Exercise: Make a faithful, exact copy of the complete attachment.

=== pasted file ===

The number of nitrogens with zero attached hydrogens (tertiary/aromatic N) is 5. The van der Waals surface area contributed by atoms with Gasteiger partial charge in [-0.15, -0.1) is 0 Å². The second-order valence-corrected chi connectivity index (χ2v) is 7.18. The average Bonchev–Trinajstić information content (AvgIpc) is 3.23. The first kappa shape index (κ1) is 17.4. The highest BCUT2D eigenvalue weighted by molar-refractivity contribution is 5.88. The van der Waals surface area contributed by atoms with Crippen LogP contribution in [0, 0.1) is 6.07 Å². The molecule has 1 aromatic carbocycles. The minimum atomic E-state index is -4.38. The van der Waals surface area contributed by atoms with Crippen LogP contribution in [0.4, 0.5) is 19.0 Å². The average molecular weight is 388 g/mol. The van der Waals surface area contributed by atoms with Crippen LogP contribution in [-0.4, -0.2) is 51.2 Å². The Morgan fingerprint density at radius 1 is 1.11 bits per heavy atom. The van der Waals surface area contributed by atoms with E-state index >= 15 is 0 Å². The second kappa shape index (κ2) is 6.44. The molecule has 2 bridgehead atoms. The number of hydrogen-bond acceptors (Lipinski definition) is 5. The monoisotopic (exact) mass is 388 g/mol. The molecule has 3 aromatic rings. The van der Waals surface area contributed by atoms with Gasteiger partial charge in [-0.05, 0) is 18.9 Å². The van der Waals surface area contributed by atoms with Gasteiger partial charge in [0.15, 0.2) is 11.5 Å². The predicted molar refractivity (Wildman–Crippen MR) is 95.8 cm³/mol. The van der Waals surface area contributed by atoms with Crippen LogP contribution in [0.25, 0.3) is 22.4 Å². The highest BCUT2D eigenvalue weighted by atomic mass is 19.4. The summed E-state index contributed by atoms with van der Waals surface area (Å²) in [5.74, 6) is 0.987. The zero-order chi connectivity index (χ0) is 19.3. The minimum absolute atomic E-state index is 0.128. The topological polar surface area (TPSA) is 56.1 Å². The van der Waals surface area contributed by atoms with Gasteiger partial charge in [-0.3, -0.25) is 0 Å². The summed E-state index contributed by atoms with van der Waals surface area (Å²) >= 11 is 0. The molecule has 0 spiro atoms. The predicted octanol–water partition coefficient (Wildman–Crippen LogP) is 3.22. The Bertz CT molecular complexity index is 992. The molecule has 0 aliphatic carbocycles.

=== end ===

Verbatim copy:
The number of nitrogens with zero attached hydrogens (tertiary/aromatic N) is 5. The van der Waals surface area contributed by atoms with Gasteiger partial charge in [-0.15, -0.1) is 0 Å². The second-order valence-corrected chi connectivity index (χ2v) is 7.18. The average Bonchev–Trinajstić information content (AvgIpc) is 3.23. The first kappa shape index (κ1) is 17.4. The highest BCUT2D eigenvalue weighted by molar-refractivity contribution is 5.88. The van der Waals surface area contributed by atoms with Crippen LogP contribution in [0, 0.1) is 6.07 Å². The molecule has 1 aromatic carbocycles. The minimum atomic E-state index is -4.38. The van der Waals surface area contributed by atoms with Crippen LogP contribution in [0.4, 0.5) is 19.0 Å². The average molecular weight is 388 g/mol. The van der Waals surface area contributed by atoms with Crippen LogP contribution in [-0.4, -0.2) is 51.2 Å². The Morgan fingerprint density at radius 1 is 1.11 bits per heavy atom. The van der Waals surface area contributed by atoms with E-state index >= 15 is 0 Å². The second kappa shape index (κ2) is 6.44. The molecule has 2 bridgehead atoms. The number of hydrogen-bond acceptors (Lipinski definition) is 5. The monoisotopic (exact) mass is 388 g/mol. The molecule has 3 aromatic rings. The van der Waals surface area contributed by atoms with Gasteiger partial charge in [-0.05, 0) is 18.9 Å². The van der Waals surface area contributed by atoms with Gasteiger partial charge in [0.15, 0.2) is 11.5 Å². The predicted molar refractivity (Wildman–Crippen MR) is 95.8 cm³/mol. The van der Waals surface area contributed by atoms with Crippen LogP contribution in [0.25, 0.3) is 22.4 Å². The highest BCUT2D eigenvalue weighted by atomic mass is 19.4. The summed E-state index contributed by atoms with van der Waals surface area (Å²) in [5.74, 6) is 0.987. The zero-order chi connectivity index (χ0) is 19.3. The minimum absolute atomic E-state index is 0.128. The topological polar surface area (TPSA) is 56.1 Å². The van der Waals surface area contributed by atoms with Gasteiger partial charge in [-0.3, -0.25) is 0 Å². The summed E-state index contributed by atoms with van der Waals surface area (Å²) >= 11 is 0. The molecule has 0 spiro atoms. The predicted octanol–water partition coefficient (Wildman–Crippen LogP) is 3.22. The Bertz CT molecular complexity index is 992. The molecule has 0 aliphatic carbocycles.